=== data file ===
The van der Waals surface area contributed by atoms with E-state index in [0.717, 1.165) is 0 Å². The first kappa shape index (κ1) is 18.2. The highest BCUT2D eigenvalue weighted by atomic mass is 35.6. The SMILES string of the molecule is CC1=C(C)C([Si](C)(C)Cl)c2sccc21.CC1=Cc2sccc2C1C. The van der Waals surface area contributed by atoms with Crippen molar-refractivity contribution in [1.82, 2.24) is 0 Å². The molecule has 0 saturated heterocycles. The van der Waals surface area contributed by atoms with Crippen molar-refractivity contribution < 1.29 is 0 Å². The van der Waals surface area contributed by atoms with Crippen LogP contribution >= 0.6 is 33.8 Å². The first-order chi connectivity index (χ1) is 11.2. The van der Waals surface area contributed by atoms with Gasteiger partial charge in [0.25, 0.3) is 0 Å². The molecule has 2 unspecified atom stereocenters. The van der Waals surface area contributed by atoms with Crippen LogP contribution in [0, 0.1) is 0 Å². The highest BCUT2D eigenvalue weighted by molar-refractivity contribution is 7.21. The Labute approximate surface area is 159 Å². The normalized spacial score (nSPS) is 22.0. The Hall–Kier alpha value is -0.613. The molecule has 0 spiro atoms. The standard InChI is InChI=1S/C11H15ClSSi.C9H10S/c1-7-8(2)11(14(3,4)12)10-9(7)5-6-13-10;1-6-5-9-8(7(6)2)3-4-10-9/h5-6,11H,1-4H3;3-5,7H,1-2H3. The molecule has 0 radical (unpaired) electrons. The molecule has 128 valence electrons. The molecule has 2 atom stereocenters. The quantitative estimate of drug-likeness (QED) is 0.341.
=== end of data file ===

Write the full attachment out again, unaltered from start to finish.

The van der Waals surface area contributed by atoms with E-state index in [0.717, 1.165) is 0 Å². The first kappa shape index (κ1) is 18.2. The highest BCUT2D eigenvalue weighted by atomic mass is 35.6. The SMILES string of the molecule is CC1=C(C)C([Si](C)(C)Cl)c2sccc21.CC1=Cc2sccc2C1C. The van der Waals surface area contributed by atoms with Crippen molar-refractivity contribution in [1.82, 2.24) is 0 Å². The molecule has 0 saturated heterocycles. The van der Waals surface area contributed by atoms with Crippen molar-refractivity contribution < 1.29 is 0 Å². The van der Waals surface area contributed by atoms with Crippen LogP contribution >= 0.6 is 33.8 Å². The first-order chi connectivity index (χ1) is 11.2. The van der Waals surface area contributed by atoms with Gasteiger partial charge in [0.25, 0.3) is 0 Å². The molecule has 2 unspecified atom stereocenters. The van der Waals surface area contributed by atoms with Crippen LogP contribution in [0, 0.1) is 0 Å². The highest BCUT2D eigenvalue weighted by molar-refractivity contribution is 7.21. The Labute approximate surface area is 159 Å². The normalized spacial score (nSPS) is 22.0. The Hall–Kier alpha value is -0.613. The molecule has 0 spiro atoms. The standard InChI is InChI=1S/C11H15ClSSi.C9H10S/c1-7-8(2)11(14(3,4)12)10-9(7)5-6-13-10;1-6-5-9-8(7(6)2)3-4-10-9/h5-6,11H,1-4H3;3-5,7H,1-2H3. The molecule has 0 radical (unpaired) electrons. The molecule has 128 valence electrons. The molecule has 2 atom stereocenters. The quantitative estimate of drug-likeness (QED) is 0.341.